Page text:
“I’ve made some things for you, Constant Reader; you see them laid out before you in the moonlight. But before you look at the little handcrafted treasures I have for sale, let’s talk about them for a bit, shall we? […] And do come a little closer. I don’t bite.” – Stephen King, Bazaar of Bad Dreams

 

My practice is an investigation into how we attempt to understand the world through journeying; the objects and experiences collected along the way. As in this Stephen King quote I’m seeking these little treasures that seem desirable, yet often carry ominous undertones. The desire of tourists to purchase the unknown to own or experience the exotic, but only within the safety of Westernised limits.

I am interested in ideas of otherness or how we as Westerners try to belong to this otherness. To gain esoteric knowledge has become a sort of fashion, but our impact often falls heavily on tradition. When visiting Palenque I saw some of the last remaining direct descendents of Mayans, posing for photographs with tourists. They were in traditional dress yet on their feet were plastic Crocs.

Alongside my practice I write stories that blend the genuine with the imagined. Returning slightly to notions of the fairytale that are loaded within the title or the space of the painting. The girl whose hair petrified into a waterfall could surely have been a fireside tale.  What’s more many of my paintings are set within the wood, which carries with it many ominous culturally accepted connotations. Although my woodland often comes in less foreboding hyper-real colours, that swirl through the painting bombarding and disorientating you in a different way to the deep dark wood, there is still something unsettling, ready to bite.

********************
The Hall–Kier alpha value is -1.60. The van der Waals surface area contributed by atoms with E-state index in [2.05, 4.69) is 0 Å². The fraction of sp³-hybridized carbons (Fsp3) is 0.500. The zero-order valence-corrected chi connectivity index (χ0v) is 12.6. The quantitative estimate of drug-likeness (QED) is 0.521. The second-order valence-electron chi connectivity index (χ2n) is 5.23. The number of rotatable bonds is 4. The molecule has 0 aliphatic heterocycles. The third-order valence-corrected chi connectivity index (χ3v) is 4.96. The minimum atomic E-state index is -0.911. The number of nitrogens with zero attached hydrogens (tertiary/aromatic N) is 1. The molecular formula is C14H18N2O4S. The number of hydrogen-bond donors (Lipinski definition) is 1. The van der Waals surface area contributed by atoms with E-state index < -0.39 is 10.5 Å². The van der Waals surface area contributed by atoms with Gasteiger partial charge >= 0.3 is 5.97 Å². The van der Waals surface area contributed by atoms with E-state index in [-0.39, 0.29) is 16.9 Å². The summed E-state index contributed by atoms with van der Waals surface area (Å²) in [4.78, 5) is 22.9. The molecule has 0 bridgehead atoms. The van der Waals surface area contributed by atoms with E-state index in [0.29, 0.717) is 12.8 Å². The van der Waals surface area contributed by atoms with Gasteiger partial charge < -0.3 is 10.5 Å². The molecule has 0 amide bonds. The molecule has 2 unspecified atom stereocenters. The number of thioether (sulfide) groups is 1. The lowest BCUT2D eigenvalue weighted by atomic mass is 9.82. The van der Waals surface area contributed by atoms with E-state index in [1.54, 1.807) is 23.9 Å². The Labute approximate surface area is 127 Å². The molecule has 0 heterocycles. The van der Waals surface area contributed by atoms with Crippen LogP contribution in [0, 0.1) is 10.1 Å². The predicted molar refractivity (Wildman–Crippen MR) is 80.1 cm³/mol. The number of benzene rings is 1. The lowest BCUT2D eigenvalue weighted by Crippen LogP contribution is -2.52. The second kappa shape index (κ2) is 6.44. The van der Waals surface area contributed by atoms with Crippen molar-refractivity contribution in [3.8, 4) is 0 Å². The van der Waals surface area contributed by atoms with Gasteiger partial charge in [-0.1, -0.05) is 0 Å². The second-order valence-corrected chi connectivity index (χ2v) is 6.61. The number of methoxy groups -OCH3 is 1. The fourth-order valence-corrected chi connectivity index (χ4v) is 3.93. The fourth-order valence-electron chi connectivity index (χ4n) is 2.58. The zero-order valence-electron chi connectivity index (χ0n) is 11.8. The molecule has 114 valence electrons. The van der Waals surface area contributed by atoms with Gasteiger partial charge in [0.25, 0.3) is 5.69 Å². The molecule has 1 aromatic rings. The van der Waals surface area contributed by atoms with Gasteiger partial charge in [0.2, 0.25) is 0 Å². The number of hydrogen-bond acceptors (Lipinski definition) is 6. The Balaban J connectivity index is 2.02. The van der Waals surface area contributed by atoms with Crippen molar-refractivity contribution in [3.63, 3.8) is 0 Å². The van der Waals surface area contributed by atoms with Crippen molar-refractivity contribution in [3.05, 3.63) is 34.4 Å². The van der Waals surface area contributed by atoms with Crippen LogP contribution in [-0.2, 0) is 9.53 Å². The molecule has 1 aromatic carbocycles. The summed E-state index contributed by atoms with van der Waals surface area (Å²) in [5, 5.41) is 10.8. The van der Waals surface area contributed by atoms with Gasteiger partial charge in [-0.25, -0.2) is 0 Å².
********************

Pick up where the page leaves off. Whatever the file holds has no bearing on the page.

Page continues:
The paintings too create a truth that exists within the realm of painting by cutting, sticking and pasting together perhaps un-related or geographically distant memories. They build like maps, plotting a personal journey around the world using the way in which we filter our experiences down into essential objects and memories. I have built a language of motifs from these collected objects and moments.  Swirling backgrounds of saccharine colours are brought into focus by these motifs: Much like memories that are sometimes only hazy colours contrasted with more sharply defined snapshots.

My work functions on many levels in oppositions: domestic/exotic, painterly / linear, 2D / 3D. Interplay between 2D mediums and 3D sprung from a desire to make physical the motifs of my paintings: To create my own souvenirs. Much like purchasing souvenirs we wish to quantify them in our Western mind, to make them less fearful and unknown.

We collect these souvenirs to bring with us on our continuing journey, yet they are mostly only masquerading as genuine and hardly diminish the gap in understanding to the exotic.